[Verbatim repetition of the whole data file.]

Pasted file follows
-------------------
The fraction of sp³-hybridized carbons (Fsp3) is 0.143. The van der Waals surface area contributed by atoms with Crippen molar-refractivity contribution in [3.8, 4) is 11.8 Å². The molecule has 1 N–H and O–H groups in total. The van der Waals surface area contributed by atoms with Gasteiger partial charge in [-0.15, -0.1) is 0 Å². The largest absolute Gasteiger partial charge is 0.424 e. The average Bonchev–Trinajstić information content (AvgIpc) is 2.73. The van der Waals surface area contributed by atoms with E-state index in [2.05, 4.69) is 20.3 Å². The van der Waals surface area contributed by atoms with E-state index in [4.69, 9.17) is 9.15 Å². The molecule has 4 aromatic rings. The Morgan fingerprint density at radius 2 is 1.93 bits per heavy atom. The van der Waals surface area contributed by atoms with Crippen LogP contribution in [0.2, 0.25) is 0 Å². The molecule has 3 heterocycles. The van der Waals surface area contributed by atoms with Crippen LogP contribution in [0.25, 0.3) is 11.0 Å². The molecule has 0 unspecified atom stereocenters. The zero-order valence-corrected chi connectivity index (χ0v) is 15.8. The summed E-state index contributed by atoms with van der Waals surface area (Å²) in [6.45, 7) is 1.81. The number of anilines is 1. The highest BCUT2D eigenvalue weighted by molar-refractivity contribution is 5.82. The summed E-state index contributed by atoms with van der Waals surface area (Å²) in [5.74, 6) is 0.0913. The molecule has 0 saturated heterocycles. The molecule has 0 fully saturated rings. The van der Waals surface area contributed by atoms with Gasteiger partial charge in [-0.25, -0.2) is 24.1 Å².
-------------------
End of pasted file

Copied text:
The fraction of sp³-hybridized carbons (Fsp3) is 0.143. The van der Waals surface area contributed by atoms with Crippen molar-refractivity contribution in [3.8, 4) is 11.8 Å². The molecule has 1 N–H and O–H groups in total. The van der Waals surface area contributed by atoms with Gasteiger partial charge in [-0.15, -0.1) is 0 Å². The largest absolute Gasteiger partial charge is 0.424 e. The average Bonchev–Trinajstić information content (AvgIpc) is 2.73. The van der Waals surface area contributed by atoms with E-state index in [2.05, 4.69) is 20.3 Å². The van der Waals surface area contributed by atoms with E-state index in [4.69, 9.17) is 9.15 Å². The molecule has 4 aromatic rings. The Morgan fingerprint density at radius 2 is 1.93 bits per heavy atom. The van der Waals surface area contributed by atoms with Crippen LogP contribution in [0.2, 0.25) is 0 Å². The molecule has 3 heterocycles. The van der Waals surface area contributed by atoms with Crippen LogP contribution in [0.25, 0.3) is 11.0 Å². The molecule has 0 unspecified atom stereocenters. The zero-order valence-corrected chi connectivity index (χ0v) is 15.8. The summed E-state index contributed by atoms with van der Waals surface area (Å²) in [6.45, 7) is 1.81. The number of anilines is 1. The highest BCUT2D eigenvalue weighted by molar-refractivity contribution is 5.82. The summed E-state index contributed by atoms with van der Waals surface area (Å²) in [5.74, 6) is 0.0913. The molecule has 0 saturated heterocycles. The molecule has 0 fully saturated rings. The van der Waals surface area contributed by atoms with Gasteiger partial charge in [-0.25, -0.2) is 24.1 Å².